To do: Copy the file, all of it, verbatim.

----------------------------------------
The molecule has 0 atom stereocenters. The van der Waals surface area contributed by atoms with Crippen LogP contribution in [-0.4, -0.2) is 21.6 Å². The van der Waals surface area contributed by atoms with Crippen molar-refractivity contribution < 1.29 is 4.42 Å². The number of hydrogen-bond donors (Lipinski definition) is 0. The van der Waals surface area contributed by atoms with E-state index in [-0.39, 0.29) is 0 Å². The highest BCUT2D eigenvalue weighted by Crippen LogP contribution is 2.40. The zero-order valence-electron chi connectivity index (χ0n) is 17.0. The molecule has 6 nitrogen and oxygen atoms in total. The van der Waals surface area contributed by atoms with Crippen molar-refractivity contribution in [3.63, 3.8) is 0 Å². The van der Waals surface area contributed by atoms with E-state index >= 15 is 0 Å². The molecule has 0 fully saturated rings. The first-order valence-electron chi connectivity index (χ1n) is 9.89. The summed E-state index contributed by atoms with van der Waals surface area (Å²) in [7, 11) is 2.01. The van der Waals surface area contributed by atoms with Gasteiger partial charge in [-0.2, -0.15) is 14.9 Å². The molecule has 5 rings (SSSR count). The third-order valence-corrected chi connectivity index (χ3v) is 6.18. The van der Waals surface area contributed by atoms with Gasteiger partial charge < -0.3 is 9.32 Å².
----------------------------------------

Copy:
The molecule has 0 atom stereocenters. The van der Waals surface area contributed by atoms with Crippen LogP contribution in [-0.4, -0.2) is 21.6 Å². The van der Waals surface area contributed by atoms with Crippen molar-refractivity contribution < 1.29 is 4.42 Å². The number of hydrogen-bond donors (Lipinski definition) is 0. The van der Waals surface area contributed by atoms with E-state index in [-0.39, 0.29) is 0 Å². The highest BCUT2D eigenvalue weighted by Crippen LogP contribution is 2.40. The zero-order valence-electron chi connectivity index (χ0n) is 17.0. The molecule has 6 nitrogen and oxygen atoms in total. The van der Waals surface area contributed by atoms with Crippen molar-refractivity contribution in [3.63, 3.8) is 0 Å². The van der Waals surface area contributed by atoms with E-state index >= 15 is 0 Å². The molecule has 0 fully saturated rings. The first-order valence-electron chi connectivity index (χ1n) is 9.89. The summed E-state index contributed by atoms with van der Waals surface area (Å²) in [7, 11) is 2.01. The van der Waals surface area contributed by atoms with Gasteiger partial charge in [-0.2, -0.15) is 14.9 Å². The molecule has 5 rings (SSSR count). The third-order valence-corrected chi connectivity index (χ3v) is 6.18. The van der Waals surface area contributed by atoms with Gasteiger partial charge < -0.3 is 9.32 Å².